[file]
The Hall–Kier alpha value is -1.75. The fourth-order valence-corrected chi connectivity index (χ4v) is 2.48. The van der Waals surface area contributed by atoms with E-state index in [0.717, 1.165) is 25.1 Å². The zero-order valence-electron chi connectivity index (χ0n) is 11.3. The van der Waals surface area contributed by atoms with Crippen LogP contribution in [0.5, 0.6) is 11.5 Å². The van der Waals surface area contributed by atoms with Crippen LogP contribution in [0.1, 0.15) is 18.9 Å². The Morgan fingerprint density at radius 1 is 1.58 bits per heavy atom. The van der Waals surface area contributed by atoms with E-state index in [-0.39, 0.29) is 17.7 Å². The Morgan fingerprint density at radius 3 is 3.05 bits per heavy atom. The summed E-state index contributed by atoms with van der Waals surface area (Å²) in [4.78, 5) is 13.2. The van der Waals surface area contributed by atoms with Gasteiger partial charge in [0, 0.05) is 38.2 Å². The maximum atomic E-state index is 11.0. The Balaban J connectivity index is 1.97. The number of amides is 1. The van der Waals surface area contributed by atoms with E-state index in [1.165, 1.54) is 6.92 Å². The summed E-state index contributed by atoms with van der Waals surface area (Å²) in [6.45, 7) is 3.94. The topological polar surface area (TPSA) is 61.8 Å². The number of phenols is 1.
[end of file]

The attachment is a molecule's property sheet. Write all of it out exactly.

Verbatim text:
The Hall–Kier alpha value is -1.75. The fourth-order valence-corrected chi connectivity index (χ4v) is 2.48. The van der Waals surface area contributed by atoms with E-state index in [0.717, 1.165) is 25.1 Å². The zero-order valence-electron chi connectivity index (χ0n) is 11.3. The van der Waals surface area contributed by atoms with Crippen LogP contribution in [0.5, 0.6) is 11.5 Å². The van der Waals surface area contributed by atoms with Crippen LogP contribution in [0.1, 0.15) is 18.9 Å². The Morgan fingerprint density at radius 1 is 1.58 bits per heavy atom. The van der Waals surface area contributed by atoms with E-state index in [-0.39, 0.29) is 17.7 Å². The Morgan fingerprint density at radius 3 is 3.05 bits per heavy atom. The summed E-state index contributed by atoms with van der Waals surface area (Å²) in [4.78, 5) is 13.2. The van der Waals surface area contributed by atoms with Gasteiger partial charge in [0, 0.05) is 38.2 Å². The maximum atomic E-state index is 11.0. The Balaban J connectivity index is 1.97. The number of amides is 1. The van der Waals surface area contributed by atoms with E-state index in [1.165, 1.54) is 6.92 Å². The summed E-state index contributed by atoms with van der Waals surface area (Å²) in [6.45, 7) is 3.94. The topological polar surface area (TPSA) is 61.8 Å². The number of phenols is 1.